Charles Bradley, part of the Daptone Records stable of musicians who brought the sounds of ’60s soul into the 21st century, has died at the age of 68.
A message posted this afternoon on his Facebook page read, “It is with a heavy heart that we announce the passing of Charles Bradley. Mr. Bradley was truly grateful for all the love he’s received from his fans and we hope his message of love is remembered and carried on. Thank you for your thoughts and prayers during this difficult time.”
He was diagnosed with stomach cancer a year ago, and Billboard said that last month that he learned that it had spread to his liver. After receiving the news, he canceled the remaining 37 dates on his 2017 calendar.
Like fellow Daptones singer Sharon Jones, who also succumbed to cancer, Bradley achieved stardom late in his life. Born Nov. 5, 1948 in Gainesville, Fla., he moved to Brooklyn, N.Y., when he was eight. Six years later, his sister took him to see James Brown at the Apollo Theater in Harlem and has was instantly inspired by the Godfather of Soul’s music and dynamic stage presence.
But his music career got off to a slow start, instead working for years as a chef in Maine before eventually settling in California. He spent the next 20 years doing odd jobs and playing small clubs to get by, before returning to New York. Calling himself “Black Velvet,” he developed a James Brown impersonation act that he called “Black Velvet,” which eventually got the attention of Daptones founder Gabriel Roth.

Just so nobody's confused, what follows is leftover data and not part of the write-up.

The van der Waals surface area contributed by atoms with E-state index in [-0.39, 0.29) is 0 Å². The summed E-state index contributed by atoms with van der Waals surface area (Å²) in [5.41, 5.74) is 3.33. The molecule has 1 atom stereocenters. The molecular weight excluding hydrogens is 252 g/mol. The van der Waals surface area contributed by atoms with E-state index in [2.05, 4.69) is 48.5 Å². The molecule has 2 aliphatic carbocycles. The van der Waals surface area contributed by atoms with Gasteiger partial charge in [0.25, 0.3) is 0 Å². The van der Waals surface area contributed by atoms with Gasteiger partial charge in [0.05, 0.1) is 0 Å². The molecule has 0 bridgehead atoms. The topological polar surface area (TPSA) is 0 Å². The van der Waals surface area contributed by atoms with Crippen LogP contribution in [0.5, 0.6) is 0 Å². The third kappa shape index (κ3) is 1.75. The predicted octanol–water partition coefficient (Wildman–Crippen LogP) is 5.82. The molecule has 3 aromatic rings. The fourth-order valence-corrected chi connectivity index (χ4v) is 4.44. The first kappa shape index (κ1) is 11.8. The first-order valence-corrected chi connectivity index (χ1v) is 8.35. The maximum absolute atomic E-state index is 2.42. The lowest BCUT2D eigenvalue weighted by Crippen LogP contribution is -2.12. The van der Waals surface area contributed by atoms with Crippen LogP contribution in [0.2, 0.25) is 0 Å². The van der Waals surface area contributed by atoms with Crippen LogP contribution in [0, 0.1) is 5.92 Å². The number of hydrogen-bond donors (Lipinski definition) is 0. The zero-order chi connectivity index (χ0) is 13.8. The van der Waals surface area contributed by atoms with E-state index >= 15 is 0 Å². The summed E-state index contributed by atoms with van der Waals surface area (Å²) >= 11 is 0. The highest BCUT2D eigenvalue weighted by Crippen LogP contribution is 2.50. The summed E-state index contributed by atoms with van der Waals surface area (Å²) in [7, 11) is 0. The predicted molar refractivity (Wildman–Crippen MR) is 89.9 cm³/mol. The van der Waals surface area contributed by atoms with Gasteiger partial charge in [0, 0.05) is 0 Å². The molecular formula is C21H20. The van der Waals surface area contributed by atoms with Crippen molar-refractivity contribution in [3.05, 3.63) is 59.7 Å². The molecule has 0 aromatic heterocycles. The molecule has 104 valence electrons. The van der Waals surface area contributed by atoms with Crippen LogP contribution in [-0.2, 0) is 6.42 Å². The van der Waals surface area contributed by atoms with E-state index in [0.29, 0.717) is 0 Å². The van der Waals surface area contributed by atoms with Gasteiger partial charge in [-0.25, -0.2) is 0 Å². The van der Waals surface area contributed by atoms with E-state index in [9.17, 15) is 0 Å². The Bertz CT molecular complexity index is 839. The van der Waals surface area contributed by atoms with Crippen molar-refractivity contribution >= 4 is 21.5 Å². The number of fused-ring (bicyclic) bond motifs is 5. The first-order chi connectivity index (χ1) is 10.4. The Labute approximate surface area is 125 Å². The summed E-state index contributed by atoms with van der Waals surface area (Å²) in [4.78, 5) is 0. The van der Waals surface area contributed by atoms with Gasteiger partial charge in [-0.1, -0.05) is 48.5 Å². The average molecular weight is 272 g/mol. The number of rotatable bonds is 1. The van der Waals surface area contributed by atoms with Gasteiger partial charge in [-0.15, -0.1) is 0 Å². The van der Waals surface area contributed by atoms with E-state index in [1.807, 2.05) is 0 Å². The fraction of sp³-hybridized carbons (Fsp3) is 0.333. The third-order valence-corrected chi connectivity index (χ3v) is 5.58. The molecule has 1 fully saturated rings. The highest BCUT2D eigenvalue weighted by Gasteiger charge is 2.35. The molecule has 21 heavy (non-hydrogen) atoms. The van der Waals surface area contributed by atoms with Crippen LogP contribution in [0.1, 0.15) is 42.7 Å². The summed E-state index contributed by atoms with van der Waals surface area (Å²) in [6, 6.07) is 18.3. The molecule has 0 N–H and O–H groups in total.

He began recording singles for Daptone as early as 2002, and many of those, and other tracks, were compiled in 2011’s No Time for Dreaming, and he quickly became a favorite on the festival circuit, bringing all those moves he learned from studying James Brown to a new generation. Victim of Love followed in 2013, the same year that a documentary about his life, Charles Bradley: Soul of America, came out. The final album released in his lifetime, Changes, arrived last year. That record gained recognition for its title song, a soulful re-working of the Black Sabbath ballad.
While supporting his debut, he told the Chicago Tribune that his late-life success was due to his belief that “somewhere, somehow God will hear your cry,. I think that he touched the right people’s heart that believed in me and gave me a chance to come out. I’m so grateful there’s people that believe in me and want to hear more about me. This is a whole new turning point in my life.”